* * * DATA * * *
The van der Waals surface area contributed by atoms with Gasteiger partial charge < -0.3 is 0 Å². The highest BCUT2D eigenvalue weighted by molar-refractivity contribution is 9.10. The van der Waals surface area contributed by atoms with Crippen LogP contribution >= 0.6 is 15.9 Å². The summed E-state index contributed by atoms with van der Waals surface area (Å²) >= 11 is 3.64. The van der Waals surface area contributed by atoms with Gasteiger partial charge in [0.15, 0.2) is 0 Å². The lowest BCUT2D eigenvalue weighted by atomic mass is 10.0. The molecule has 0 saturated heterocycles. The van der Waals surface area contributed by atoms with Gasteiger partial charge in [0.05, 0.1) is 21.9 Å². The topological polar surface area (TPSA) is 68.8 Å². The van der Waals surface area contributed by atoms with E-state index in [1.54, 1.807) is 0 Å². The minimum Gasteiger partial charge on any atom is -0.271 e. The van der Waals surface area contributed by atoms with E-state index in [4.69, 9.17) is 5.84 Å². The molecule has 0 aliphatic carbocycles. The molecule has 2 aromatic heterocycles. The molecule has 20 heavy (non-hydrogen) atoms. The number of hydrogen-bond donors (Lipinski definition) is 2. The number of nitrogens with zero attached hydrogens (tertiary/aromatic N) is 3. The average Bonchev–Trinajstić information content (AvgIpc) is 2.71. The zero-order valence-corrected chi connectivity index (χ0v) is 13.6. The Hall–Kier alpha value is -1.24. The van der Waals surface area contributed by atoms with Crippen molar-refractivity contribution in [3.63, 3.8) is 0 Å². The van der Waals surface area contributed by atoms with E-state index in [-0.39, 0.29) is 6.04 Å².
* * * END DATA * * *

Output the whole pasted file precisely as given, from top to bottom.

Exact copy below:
The van der Waals surface area contributed by atoms with Gasteiger partial charge < -0.3 is 0 Å². The highest BCUT2D eigenvalue weighted by molar-refractivity contribution is 9.10. The van der Waals surface area contributed by atoms with Crippen LogP contribution >= 0.6 is 15.9 Å². The summed E-state index contributed by atoms with van der Waals surface area (Å²) >= 11 is 3.64. The van der Waals surface area contributed by atoms with Gasteiger partial charge in [0.15, 0.2) is 0 Å². The lowest BCUT2D eigenvalue weighted by atomic mass is 10.0. The molecule has 0 saturated heterocycles. The van der Waals surface area contributed by atoms with Gasteiger partial charge in [0.05, 0.1) is 21.9 Å². The topological polar surface area (TPSA) is 68.8 Å². The van der Waals surface area contributed by atoms with E-state index in [1.54, 1.807) is 0 Å². The minimum Gasteiger partial charge on any atom is -0.271 e. The van der Waals surface area contributed by atoms with E-state index in [4.69, 9.17) is 5.84 Å². The molecule has 0 aliphatic carbocycles. The molecule has 2 aromatic heterocycles. The molecule has 20 heavy (non-hydrogen) atoms. The number of hydrogen-bond donors (Lipinski definition) is 2. The number of nitrogens with zero attached hydrogens (tertiary/aromatic N) is 3. The average Bonchev–Trinajstić information content (AvgIpc) is 2.71. The zero-order valence-corrected chi connectivity index (χ0v) is 13.6. The Hall–Kier alpha value is -1.24. The van der Waals surface area contributed by atoms with Crippen molar-refractivity contribution in [3.63, 3.8) is 0 Å². The van der Waals surface area contributed by atoms with E-state index in [-0.39, 0.29) is 6.04 Å².